Cairo, 13 March 2012
ANHRI stated today that the widespread anger felt across the city of Abha following the dispersal of a sit-in at the King Khaled University on 7 March 2012 has gone beyond Abha to other parts of the Kingdom of Saudi Arabia. Several protests have taken place in the cities of Riyadh, al-Namas, Ar’ar, al-Qatif, and al-Rabeeah in a movement unprecedented in Saudi Arabia.
Female students of King Khaled University organized a “rare” sit-in, demanding improvement in the treatment of the University’s board and the expulsion of the University Director. However, the University’s board and the Saudi authorities did not listen to their grievances. Rather, they called on the police to violently disperse them, killing a female student and injuring 54 others in the process, as well as detaining a male student who expressed solidarity with them. Subsequently, anger escalated over this action by the authorities and protests spread to universities across the Kingdom, even though the detained student had been released on the same day.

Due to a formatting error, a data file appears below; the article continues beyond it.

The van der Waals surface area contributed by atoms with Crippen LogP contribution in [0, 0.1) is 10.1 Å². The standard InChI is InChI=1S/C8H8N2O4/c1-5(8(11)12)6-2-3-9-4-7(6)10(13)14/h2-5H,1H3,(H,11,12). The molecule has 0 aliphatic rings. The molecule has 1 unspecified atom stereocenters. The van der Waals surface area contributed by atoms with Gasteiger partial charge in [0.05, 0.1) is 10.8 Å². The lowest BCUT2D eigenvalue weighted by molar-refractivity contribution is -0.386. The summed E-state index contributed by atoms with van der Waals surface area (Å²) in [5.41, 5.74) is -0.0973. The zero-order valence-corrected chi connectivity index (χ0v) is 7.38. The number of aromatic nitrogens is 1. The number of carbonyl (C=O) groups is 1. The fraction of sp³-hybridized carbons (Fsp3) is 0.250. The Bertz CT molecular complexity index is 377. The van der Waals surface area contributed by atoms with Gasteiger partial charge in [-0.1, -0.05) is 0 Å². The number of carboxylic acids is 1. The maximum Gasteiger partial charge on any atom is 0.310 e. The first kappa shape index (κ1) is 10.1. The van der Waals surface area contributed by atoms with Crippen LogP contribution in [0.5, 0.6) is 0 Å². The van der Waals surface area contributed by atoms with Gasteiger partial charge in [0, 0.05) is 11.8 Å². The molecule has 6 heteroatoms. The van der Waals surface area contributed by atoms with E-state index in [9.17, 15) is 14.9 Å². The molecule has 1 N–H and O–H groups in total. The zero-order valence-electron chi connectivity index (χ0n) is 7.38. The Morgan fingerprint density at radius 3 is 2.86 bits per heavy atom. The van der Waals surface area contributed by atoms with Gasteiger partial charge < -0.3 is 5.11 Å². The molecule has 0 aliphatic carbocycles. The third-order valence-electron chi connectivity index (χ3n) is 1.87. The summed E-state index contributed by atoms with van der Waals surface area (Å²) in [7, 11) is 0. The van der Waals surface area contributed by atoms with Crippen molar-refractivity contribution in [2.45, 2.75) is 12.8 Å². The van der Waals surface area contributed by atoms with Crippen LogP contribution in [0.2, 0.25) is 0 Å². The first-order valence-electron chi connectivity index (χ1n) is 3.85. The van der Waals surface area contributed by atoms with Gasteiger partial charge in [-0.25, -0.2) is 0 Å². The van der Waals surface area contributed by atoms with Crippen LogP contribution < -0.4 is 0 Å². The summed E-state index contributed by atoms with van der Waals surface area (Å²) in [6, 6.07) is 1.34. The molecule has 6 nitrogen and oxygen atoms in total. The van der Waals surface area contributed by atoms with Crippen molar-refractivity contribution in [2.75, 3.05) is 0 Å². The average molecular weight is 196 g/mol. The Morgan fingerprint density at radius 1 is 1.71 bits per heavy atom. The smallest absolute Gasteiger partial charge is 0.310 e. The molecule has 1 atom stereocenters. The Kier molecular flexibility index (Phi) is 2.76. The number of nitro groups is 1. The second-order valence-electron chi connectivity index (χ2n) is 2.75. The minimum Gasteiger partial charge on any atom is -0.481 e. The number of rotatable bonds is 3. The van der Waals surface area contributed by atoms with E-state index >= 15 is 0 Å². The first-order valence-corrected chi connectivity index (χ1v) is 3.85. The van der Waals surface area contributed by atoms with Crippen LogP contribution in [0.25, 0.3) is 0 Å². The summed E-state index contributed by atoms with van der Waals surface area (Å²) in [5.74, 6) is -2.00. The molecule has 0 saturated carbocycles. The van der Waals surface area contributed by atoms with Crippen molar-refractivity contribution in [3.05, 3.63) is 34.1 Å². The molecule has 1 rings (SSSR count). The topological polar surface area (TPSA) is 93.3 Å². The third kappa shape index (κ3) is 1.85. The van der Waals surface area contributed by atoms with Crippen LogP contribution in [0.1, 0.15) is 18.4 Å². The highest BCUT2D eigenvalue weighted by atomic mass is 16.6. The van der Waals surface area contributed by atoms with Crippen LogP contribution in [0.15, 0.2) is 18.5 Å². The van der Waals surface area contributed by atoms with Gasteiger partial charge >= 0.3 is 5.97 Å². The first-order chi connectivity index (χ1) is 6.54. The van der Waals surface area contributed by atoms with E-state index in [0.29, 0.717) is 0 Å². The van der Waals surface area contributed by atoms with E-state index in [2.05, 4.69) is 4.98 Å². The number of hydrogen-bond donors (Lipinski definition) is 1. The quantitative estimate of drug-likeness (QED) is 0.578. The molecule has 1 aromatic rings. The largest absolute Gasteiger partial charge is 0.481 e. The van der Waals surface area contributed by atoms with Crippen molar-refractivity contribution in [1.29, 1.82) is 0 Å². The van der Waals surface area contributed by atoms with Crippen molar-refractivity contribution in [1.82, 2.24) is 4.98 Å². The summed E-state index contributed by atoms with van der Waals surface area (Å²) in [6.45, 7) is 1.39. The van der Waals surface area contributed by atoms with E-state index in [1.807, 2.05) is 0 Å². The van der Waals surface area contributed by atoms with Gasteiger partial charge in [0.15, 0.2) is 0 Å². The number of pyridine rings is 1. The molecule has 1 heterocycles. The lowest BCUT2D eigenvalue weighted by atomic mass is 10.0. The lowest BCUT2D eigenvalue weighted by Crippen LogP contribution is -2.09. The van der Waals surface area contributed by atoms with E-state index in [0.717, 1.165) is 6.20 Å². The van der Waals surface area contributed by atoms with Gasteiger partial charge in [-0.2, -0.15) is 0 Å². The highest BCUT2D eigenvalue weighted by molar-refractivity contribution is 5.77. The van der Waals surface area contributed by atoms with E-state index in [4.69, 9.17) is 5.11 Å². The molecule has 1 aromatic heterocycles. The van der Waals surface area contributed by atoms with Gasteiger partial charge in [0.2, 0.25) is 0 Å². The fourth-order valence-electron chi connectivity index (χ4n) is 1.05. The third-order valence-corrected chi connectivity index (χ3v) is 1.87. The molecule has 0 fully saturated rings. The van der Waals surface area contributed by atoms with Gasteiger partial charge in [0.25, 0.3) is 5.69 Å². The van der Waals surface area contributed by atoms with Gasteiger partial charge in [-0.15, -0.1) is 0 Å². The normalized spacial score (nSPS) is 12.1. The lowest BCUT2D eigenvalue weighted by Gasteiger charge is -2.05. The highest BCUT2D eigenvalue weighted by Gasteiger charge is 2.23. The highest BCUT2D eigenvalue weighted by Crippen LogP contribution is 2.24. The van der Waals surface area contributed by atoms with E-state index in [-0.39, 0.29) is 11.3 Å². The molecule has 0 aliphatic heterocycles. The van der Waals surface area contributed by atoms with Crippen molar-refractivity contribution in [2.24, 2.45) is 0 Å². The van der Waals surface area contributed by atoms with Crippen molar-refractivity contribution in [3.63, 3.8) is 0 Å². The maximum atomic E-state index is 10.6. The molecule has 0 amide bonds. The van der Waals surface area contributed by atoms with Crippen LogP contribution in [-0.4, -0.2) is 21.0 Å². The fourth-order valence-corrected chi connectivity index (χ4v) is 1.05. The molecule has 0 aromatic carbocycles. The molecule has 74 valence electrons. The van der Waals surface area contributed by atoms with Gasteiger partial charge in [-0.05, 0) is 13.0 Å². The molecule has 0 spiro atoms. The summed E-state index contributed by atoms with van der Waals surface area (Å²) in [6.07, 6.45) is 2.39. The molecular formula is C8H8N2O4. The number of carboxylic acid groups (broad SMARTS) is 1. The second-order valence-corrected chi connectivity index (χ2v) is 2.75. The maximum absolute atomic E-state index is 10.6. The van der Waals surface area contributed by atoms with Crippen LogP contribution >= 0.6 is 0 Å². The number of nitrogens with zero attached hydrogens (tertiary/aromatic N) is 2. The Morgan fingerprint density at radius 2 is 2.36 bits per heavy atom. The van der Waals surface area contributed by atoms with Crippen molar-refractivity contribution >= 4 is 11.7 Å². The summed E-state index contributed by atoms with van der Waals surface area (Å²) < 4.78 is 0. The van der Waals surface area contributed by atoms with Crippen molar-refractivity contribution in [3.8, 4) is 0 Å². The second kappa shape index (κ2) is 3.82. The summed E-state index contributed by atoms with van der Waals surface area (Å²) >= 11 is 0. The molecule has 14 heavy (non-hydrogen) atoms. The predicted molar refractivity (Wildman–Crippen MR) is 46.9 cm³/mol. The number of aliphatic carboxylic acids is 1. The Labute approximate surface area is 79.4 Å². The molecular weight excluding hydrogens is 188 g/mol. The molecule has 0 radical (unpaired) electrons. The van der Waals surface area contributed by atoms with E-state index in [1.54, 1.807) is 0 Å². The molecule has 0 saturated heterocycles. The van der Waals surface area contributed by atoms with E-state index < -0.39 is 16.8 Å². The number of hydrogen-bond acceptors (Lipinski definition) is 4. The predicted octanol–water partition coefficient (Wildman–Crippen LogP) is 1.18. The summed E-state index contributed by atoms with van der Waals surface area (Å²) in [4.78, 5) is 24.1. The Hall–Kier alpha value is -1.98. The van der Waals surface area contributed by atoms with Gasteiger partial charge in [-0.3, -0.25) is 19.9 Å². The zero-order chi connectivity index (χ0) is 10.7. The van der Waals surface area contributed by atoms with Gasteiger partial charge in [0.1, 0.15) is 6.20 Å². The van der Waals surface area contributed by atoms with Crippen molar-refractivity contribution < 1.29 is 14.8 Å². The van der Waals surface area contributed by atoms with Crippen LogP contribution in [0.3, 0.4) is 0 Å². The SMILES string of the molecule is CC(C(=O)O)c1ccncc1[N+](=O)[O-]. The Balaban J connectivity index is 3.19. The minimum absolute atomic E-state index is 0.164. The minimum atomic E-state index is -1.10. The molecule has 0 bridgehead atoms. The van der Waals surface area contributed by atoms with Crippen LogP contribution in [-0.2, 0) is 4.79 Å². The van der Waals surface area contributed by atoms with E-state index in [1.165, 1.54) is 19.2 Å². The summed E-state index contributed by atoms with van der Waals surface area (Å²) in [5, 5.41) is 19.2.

In another incident in Taibah University in the city of Medina, a student was expelled for publicly criticizing the deteriorating conditions at the University in an open meeting with the Director. This highlights the cruelty of the majority of Saudi universities towards students.
The city of al-Qatif witnessed violent confrontations between the police and some protesters calling for social justice. One citizen died and many others were injured as a result. On the other hand, the Saudi Press Agency (SPA) released a statement issued by the Ministry of Interior, in which the Ministry vowed to address “acts of terrorism” with the utmost intensity and firmness and described the protesters as “a deluded minority”. The Ministry of Interior also tried to convey that these protests are sectarian because they are concentrated in al-Qatif, where many of the Kingdom’s Shiites live, and called on the leaders of this region to condemn this minority that harms their interests, flagrantly inciting strife among the local residents.
“Only dialogue would help dissipate this social anger, not the repression and violence that characterizes the attitude of the Saudi government towards its citizens. The Saudi government has to learn the lesson that several Arab countries have taught to their rulers. The demands of justice and dignity in Saudi Arabia have to be met with change in policies, basing them on the values of freedom and human rights,” said ANHRI.
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